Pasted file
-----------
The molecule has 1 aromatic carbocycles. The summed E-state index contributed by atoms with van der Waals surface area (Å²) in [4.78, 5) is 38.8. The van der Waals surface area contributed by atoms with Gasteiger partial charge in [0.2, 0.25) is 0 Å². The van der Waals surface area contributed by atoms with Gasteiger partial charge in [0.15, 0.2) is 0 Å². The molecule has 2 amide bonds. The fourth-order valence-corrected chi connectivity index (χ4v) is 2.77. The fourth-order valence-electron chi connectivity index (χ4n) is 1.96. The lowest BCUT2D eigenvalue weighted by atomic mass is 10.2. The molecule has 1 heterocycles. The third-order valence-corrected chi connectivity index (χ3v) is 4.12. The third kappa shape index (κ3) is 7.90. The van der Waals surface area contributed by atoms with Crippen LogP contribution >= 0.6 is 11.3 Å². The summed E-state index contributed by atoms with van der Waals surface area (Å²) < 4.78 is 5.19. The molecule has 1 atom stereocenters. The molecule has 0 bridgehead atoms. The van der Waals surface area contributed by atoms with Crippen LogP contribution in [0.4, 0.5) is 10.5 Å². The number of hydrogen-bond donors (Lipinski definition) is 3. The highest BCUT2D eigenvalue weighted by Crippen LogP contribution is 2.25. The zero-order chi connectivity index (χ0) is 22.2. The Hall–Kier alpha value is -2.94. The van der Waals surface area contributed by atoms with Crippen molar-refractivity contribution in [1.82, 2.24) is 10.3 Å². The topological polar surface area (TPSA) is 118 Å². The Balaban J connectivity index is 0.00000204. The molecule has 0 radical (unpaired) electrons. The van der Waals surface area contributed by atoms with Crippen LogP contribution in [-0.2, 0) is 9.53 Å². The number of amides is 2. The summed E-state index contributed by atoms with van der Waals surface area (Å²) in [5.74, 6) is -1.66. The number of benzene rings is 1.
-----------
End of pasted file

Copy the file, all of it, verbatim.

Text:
The molecule has 1 aromatic carbocycles. The summed E-state index contributed by atoms with van der Waals surface area (Å²) in [4.78, 5) is 38.8. The van der Waals surface area contributed by atoms with Gasteiger partial charge in [0.2, 0.25) is 0 Å². The van der Waals surface area contributed by atoms with Gasteiger partial charge in [0.15, 0.2) is 0 Å². The molecule has 2 amide bonds. The fourth-order valence-corrected chi connectivity index (χ4v) is 2.77. The fourth-order valence-electron chi connectivity index (χ4n) is 1.96. The lowest BCUT2D eigenvalue weighted by atomic mass is 10.2. The molecule has 1 heterocycles. The third-order valence-corrected chi connectivity index (χ3v) is 4.12. The third kappa shape index (κ3) is 7.90. The van der Waals surface area contributed by atoms with Crippen LogP contribution >= 0.6 is 11.3 Å². The summed E-state index contributed by atoms with van der Waals surface area (Å²) < 4.78 is 5.19. The molecule has 1 atom stereocenters. The molecule has 0 bridgehead atoms. The van der Waals surface area contributed by atoms with Crippen LogP contribution in [0.4, 0.5) is 10.5 Å². The number of hydrogen-bond donors (Lipinski definition) is 3. The highest BCUT2D eigenvalue weighted by Crippen LogP contribution is 2.25. The zero-order chi connectivity index (χ0) is 22.2. The Hall–Kier alpha value is -2.94. The van der Waals surface area contributed by atoms with Crippen molar-refractivity contribution in [1.82, 2.24) is 10.3 Å². The topological polar surface area (TPSA) is 118 Å². The Balaban J connectivity index is 0.00000204. The molecule has 0 radical (unpaired) electrons. The van der Waals surface area contributed by atoms with Crippen LogP contribution in [-0.2, 0) is 9.53 Å². The number of amides is 2. The summed E-state index contributed by atoms with van der Waals surface area (Å²) in [5.74, 6) is -1.66. The number of benzene rings is 1.